4. Parents and teachers best meet their common objectives for students when they form partnerships on behalf of the child. Two factors seem to be most important: authenticity and communication.

    • “An Effective Parent Partnership always invites parents to the table to make decisions about school curriculum and programs for students. This practice must be done with integrity and not as a superficial gesture to appease the community.” — Nicole
    • “Effective partnership includes role definition and clarification. Let parents parent. If you’re a teacher, do not [impose] your parenting style on others.” — Lorrie
    • “An effective partnership is one in which each side trusts the motives of the other, where the teacher exhibits caring for the child and the parent exhibits support for the teacher.” — Joe
    • “We might as well come up with partnerships, not sole proprietorships…” — Cecelia
    • “Communication is key.” — Monique
    • “Children learn both at home and school… Parents, teachers, community leaders, and school administration will achieve more if the goals are met with a team approach.”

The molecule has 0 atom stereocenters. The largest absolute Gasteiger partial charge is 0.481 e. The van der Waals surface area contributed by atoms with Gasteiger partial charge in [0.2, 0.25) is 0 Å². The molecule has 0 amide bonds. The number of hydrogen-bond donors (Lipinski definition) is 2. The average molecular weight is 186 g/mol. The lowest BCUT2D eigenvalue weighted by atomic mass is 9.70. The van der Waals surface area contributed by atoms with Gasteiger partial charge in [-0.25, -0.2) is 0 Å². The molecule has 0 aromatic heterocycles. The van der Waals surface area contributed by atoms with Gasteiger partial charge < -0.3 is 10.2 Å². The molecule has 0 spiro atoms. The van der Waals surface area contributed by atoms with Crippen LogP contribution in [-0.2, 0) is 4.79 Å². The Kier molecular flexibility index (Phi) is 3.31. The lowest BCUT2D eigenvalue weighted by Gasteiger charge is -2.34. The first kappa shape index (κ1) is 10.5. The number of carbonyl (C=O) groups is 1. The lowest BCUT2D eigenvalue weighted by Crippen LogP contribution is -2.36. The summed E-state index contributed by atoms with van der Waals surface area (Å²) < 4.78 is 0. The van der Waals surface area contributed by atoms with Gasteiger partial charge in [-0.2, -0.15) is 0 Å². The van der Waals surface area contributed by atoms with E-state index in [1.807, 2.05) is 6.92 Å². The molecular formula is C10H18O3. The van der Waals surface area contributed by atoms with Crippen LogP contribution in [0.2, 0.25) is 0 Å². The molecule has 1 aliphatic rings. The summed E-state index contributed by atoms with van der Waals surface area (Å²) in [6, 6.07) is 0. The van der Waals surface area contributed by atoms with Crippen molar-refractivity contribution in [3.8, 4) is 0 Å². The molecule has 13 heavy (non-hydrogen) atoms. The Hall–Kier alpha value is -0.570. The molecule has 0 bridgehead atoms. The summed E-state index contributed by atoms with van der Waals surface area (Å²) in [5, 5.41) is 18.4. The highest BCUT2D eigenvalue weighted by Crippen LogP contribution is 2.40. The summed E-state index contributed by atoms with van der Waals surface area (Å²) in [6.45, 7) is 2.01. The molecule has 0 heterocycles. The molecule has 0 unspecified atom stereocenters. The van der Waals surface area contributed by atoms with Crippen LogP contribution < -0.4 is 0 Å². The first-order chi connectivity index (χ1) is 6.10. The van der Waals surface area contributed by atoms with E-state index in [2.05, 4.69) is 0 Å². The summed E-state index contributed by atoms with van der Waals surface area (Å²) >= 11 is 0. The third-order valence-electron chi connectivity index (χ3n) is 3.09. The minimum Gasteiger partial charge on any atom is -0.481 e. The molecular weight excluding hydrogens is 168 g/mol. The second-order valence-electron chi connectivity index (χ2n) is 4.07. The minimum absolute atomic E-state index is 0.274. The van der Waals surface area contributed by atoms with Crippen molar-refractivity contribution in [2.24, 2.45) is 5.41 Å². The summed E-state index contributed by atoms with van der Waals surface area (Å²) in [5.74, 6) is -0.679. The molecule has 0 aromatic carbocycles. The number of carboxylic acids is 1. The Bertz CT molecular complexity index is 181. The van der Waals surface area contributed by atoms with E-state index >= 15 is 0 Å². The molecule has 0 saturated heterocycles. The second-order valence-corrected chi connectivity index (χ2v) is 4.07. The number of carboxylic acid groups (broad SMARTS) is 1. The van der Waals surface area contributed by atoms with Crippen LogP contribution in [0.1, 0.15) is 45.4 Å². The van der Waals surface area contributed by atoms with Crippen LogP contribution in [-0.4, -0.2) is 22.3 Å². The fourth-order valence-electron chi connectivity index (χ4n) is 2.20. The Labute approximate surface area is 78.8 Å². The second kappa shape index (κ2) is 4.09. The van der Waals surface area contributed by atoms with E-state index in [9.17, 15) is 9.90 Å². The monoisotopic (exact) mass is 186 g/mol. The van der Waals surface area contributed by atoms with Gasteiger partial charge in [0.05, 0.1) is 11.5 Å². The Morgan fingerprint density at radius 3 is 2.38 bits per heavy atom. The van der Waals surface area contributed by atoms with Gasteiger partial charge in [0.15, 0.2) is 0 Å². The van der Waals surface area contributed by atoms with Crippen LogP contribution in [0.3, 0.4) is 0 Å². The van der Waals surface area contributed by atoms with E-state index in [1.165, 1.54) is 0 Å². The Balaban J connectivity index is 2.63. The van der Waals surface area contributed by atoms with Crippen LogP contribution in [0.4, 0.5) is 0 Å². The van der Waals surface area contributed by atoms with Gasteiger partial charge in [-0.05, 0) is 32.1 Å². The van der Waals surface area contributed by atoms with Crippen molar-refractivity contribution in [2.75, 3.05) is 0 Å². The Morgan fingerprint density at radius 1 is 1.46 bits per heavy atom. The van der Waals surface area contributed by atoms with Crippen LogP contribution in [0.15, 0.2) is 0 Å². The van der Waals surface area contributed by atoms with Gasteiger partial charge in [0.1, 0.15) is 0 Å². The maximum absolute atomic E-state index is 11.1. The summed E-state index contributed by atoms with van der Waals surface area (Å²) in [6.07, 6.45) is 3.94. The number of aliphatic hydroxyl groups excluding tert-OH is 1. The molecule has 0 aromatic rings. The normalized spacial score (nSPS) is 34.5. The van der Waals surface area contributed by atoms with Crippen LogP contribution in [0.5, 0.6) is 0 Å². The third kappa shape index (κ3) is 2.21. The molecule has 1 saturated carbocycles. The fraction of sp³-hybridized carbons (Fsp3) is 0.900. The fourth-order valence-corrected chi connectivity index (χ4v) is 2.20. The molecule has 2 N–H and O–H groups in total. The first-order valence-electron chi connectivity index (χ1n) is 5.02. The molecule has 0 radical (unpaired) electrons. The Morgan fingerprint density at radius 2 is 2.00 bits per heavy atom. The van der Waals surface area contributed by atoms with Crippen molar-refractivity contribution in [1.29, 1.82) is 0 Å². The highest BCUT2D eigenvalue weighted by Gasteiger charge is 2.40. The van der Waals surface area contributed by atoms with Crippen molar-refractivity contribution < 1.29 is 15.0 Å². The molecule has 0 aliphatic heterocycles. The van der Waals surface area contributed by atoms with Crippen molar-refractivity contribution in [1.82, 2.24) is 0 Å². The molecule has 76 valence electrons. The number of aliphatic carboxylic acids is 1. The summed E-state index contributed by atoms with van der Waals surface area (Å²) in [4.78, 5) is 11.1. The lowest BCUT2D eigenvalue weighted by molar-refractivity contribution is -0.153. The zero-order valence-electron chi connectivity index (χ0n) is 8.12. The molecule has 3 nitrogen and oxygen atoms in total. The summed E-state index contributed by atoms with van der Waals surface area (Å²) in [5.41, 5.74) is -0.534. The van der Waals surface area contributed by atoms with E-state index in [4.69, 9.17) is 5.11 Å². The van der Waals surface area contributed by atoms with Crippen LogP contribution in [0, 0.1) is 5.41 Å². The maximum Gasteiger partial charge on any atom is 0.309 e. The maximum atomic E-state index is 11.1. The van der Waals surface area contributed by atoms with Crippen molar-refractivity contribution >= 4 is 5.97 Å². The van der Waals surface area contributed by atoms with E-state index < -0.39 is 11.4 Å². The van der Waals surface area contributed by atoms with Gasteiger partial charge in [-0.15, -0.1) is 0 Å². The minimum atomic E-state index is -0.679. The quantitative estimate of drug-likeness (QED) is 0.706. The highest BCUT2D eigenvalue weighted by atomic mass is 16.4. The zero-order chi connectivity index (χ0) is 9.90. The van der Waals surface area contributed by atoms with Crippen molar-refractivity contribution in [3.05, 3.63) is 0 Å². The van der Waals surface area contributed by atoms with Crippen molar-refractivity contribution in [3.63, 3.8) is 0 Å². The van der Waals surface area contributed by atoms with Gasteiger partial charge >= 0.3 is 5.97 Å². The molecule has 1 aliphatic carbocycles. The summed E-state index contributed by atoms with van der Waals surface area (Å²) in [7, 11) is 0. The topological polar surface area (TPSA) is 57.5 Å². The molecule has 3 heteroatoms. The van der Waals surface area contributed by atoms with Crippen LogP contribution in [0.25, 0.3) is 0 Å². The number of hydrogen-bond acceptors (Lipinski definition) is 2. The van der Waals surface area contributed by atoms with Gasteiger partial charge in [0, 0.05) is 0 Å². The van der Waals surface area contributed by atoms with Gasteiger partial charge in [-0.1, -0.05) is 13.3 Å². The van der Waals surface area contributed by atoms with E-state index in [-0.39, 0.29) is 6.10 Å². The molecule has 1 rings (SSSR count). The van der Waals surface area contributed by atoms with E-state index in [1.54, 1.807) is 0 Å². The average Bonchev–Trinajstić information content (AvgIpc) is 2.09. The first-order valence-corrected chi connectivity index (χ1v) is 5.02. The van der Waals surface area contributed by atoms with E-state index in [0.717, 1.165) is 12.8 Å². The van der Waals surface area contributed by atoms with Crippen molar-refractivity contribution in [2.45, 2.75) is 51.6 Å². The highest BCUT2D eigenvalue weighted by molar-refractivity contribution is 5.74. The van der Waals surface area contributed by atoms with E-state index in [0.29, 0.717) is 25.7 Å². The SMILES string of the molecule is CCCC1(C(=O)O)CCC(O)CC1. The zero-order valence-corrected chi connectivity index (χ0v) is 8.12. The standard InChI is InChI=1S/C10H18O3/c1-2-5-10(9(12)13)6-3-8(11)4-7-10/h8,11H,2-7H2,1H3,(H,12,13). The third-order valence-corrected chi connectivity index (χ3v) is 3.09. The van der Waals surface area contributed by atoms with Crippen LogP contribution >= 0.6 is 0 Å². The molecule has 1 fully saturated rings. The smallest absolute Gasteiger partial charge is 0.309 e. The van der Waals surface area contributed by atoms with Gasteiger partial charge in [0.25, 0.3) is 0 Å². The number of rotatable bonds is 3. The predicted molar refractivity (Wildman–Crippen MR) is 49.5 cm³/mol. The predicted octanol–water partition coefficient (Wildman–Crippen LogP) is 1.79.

Post Script from the Teaching Fellows: The President’s proposal for reauthorization of the Elementary and Secondary Education Act (ESEA) doubles the funding to foster meaningful conversations such as these between parents and teachers—dialogs that support teachers and equip parents to be advocates for their children’s education.


  1. Parent and teacher communication is important. Teachers would like parents to be involved in their children’s education and be open with them. Sometimes teachers get frustrated because parents do not have an open communication. Teachers want their students to succeed and having an open communication with parents is part of it. They want parents to work with them. As a parent, I can tell you that I want an open communication from my children’s teachers. I along with many other parents want to know how our children are progressing, and if there is a problem that we should know about. I have three young children and have always had an open communication with all the teachers. It is important for both teacher and parent to be on the same page and have open communication. As a teacher I have some parents who do not communicate with me. It is frustrating because those are the students who are having a hard time, and I want to work with the parents. All I get from them is I know, I should but sometimes I do not have time. It is important to make time for your children. In my opinion if every teacher and parent would have an open communication, it would be more successful. After all we want our students to succeed.